The alternatives to ethnic separation within Mandatory Palestine (“between the river and the sea”) are the "one state models", both racist one state models based on ethnically cleansing "the others" from Israel/Palestine and the progressive one state models based on integrating Palestinians - including the refugees - and Israelis into a single state and polity. For progressives, the idea of ethnic cleansing is utterly anathema and can therefore be ruled out as an acceptable solution.

Among the progressive one state models there is an extremely broad array of opinion on how this can best be brought about. The federalist model envisions separate ethnic states or cantons, and draws much of its inspiration from the examples of Belgium and Switzerland. The binational model envisions separate group-specific laws and rights within the framework of a united state, similar to the existing status quo in Israel proper or the situation in modern Lebanon, sans the overt discrimination against particular communities. The integrationist models hold the view that separate can never be equal and generally look to the South African model for inspiration, based on core principles of anti-racism, "one person - one vote", and the nondiscriminatory employment of the rule of law to all citizens. Each of these models has its own advantages and disadvantages and it is impossible to say which model will eventually gain the most support.

Right now the one state perspective is a minority one. However, some 25-30% of Palestinian refugees, the vast majority of Palestinians holding Israeli citizenship, and smaller percentages of other Israelis and Palestinians already view the one state proposition as an acceptable compromise. All of these percentages can be increased if we, as in the global peace, justice, and human rights community take on the issue and make it mainstream.

In order to advance the progressive one state concept - regardless of the model preferred - we have decided to launch the "Movement for One Democratic Secular State" project. At this early stage we are primarily forming an online community in order to enable networking between one state activists, to share tips and opinions on effective one state advocacy, as well as to generally develop the progressive one state concept by allowing advocates of the various models to make their respective cases and then debate the issues. This is an essentially progressive project, meaning that we expect all participants to stay within the basic - though very broad - perimeters of the project as defined on the "Positions of the Movement" page. Further the community is fully democratic, each member has the right to propose new initiatives, vote on previous initiatives as well as to discuss various concerns in an open forum among other members.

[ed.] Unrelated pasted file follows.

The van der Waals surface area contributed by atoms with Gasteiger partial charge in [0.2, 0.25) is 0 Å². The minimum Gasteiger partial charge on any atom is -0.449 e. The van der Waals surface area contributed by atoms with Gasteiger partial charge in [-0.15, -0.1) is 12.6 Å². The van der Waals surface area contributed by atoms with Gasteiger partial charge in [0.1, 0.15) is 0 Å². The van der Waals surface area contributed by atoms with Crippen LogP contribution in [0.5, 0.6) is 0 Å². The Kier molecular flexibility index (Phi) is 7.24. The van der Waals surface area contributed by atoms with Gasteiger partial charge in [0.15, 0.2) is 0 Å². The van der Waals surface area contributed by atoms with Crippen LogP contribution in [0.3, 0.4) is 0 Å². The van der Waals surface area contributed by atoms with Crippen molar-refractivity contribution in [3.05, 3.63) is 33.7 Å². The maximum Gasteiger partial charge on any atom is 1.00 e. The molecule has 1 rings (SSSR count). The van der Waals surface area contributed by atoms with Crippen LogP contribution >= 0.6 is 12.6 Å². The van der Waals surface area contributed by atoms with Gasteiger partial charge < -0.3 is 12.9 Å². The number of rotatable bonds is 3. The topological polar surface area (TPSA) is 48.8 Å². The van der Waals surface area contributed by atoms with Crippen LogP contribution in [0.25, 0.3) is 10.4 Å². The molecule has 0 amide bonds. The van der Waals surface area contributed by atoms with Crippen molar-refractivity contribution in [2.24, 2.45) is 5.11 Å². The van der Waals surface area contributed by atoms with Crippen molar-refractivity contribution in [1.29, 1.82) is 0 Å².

The Movement is meant to accommodate both the intellectual as well as the activist, though you need not be either to participate. On the intellectual front there are the discussions regarding the various models as well as how to get from where we are today to actually realizing the one state ideal in Palestine/Israel. For the activist, we discuss ways and means of arguing the point, effective rebuttal of ethnocentric/racist positions, examples of other activities elsewhere that can be employed in your area, as well as a news service to advertise your own efforts at promoting the one state ideal.

Please visit the Movement for One Democratic Secular State website at http://www.onestate.org Read the "Positions" and "Purpose" of the Movement and if you find your own views compatible with ours, please consider joining us. In most respects, the one state case is much easier to make than the ethnic separatist "two-state solution" one, therefore it behooves us to encourage the one state case to become a mainstream suggestion. The initiative is new, having only went public on August 7, so there is plenty of room to for everyone to participate.

John Sigler

Movement for One Democratic Secular State